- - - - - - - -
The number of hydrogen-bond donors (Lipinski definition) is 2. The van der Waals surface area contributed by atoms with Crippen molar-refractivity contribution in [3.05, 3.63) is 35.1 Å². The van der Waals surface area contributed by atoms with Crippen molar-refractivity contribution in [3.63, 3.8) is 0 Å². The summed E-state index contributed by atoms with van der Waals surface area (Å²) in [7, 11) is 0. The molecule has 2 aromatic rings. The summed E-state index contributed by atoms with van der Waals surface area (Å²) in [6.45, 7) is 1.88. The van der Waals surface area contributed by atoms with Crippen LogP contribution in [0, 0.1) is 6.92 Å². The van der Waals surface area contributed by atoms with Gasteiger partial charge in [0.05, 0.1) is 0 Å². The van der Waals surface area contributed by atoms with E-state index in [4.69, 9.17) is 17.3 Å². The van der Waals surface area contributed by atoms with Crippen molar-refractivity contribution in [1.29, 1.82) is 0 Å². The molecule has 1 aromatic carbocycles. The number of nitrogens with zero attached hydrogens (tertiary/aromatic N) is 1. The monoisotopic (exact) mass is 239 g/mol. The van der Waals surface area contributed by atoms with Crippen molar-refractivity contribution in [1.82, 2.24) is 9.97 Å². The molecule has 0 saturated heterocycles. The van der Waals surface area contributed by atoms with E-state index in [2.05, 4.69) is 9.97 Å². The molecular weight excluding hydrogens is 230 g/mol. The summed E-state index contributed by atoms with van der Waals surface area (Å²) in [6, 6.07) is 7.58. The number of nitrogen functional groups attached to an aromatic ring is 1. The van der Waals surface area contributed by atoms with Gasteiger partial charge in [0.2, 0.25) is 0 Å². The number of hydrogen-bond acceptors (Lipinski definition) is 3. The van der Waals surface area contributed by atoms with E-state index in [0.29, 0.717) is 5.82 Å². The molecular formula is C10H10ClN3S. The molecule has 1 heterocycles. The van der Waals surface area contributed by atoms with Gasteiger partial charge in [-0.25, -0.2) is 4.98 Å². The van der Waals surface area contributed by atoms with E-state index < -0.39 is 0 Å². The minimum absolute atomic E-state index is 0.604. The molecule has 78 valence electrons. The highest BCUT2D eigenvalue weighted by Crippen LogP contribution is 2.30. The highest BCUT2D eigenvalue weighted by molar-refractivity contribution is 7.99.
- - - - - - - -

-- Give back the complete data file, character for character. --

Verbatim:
The number of hydrogen-bond donors (Lipinski definition) is 2. The van der Waals surface area contributed by atoms with Crippen molar-refractivity contribution in [3.05, 3.63) is 35.1 Å². The van der Waals surface area contributed by atoms with Crippen molar-refractivity contribution in [3.63, 3.8) is 0 Å². The summed E-state index contributed by atoms with van der Waals surface area (Å²) in [7, 11) is 0. The molecule has 2 aromatic rings. The summed E-state index contributed by atoms with van der Waals surface area (Å²) in [6.45, 7) is 1.88. The van der Waals surface area contributed by atoms with Crippen LogP contribution in [0, 0.1) is 6.92 Å². The van der Waals surface area contributed by atoms with Gasteiger partial charge in [0.05, 0.1) is 0 Å². The van der Waals surface area contributed by atoms with E-state index in [4.69, 9.17) is 17.3 Å². The van der Waals surface area contributed by atoms with Crippen molar-refractivity contribution in [1.29, 1.82) is 0 Å². The molecule has 1 aromatic carbocycles. The number of nitrogens with zero attached hydrogens (tertiary/aromatic N) is 1. The monoisotopic (exact) mass is 239 g/mol. The van der Waals surface area contributed by atoms with Crippen molar-refractivity contribution in [1.82, 2.24) is 9.97 Å². The molecule has 0 saturated heterocycles. The van der Waals surface area contributed by atoms with E-state index in [2.05, 4.69) is 9.97 Å². The molecular weight excluding hydrogens is 230 g/mol. The summed E-state index contributed by atoms with van der Waals surface area (Å²) in [6, 6.07) is 7.58. The number of nitrogen functional groups attached to an aromatic ring is 1. The van der Waals surface area contributed by atoms with Gasteiger partial charge in [0.2, 0.25) is 0 Å². The number of hydrogen-bond acceptors (Lipinski definition) is 3. The van der Waals surface area contributed by atoms with E-state index in [0.29, 0.717) is 5.82 Å². The molecular formula is C10H10ClN3S. The molecule has 1 heterocycles. The van der Waals surface area contributed by atoms with Gasteiger partial charge in [-0.25, -0.2) is 4.98 Å². The van der Waals surface area contributed by atoms with E-state index < -0.39 is 0 Å². The minimum absolute atomic E-state index is 0.604. The molecule has 78 valence electrons. The highest BCUT2D eigenvalue weighted by Crippen LogP contribution is 2.30. The highest BCUT2D eigenvalue weighted by molar-refractivity contribution is 7.99.